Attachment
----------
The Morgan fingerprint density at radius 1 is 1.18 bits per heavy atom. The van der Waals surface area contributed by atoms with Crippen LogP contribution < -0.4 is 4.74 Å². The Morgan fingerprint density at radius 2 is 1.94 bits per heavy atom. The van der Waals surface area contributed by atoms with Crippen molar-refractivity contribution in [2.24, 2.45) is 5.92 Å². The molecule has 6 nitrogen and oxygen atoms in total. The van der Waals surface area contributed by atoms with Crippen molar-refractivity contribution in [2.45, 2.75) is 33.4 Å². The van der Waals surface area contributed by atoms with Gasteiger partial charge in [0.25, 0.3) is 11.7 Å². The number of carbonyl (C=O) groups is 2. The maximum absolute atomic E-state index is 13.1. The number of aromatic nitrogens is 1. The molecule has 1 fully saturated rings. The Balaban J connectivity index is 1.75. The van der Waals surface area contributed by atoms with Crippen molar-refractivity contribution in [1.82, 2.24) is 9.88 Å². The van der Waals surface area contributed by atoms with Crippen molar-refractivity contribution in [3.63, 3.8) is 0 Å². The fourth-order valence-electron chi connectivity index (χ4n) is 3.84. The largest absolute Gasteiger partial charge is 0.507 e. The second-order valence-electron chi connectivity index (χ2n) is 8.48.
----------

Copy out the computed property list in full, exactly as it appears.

The Morgan fingerprint density at radius 1 is 1.18 bits per heavy atom. The van der Waals surface area contributed by atoms with Crippen LogP contribution < -0.4 is 4.74 Å². The Morgan fingerprint density at radius 2 is 1.94 bits per heavy atom. The van der Waals surface area contributed by atoms with Crippen molar-refractivity contribution in [2.24, 2.45) is 5.92 Å². The molecule has 6 nitrogen and oxygen atoms in total. The van der Waals surface area contributed by atoms with Crippen molar-refractivity contribution in [2.45, 2.75) is 33.4 Å². The van der Waals surface area contributed by atoms with Gasteiger partial charge in [0.25, 0.3) is 11.7 Å². The number of carbonyl (C=O) groups is 2. The maximum absolute atomic E-state index is 13.1. The number of aromatic nitrogens is 1. The molecule has 1 fully saturated rings. The Balaban J connectivity index is 1.75. The van der Waals surface area contributed by atoms with Crippen molar-refractivity contribution in [1.82, 2.24) is 9.88 Å². The van der Waals surface area contributed by atoms with Crippen molar-refractivity contribution in [3.63, 3.8) is 0 Å². The fourth-order valence-electron chi connectivity index (χ4n) is 3.84. The largest absolute Gasteiger partial charge is 0.507 e. The second-order valence-electron chi connectivity index (χ2n) is 8.48.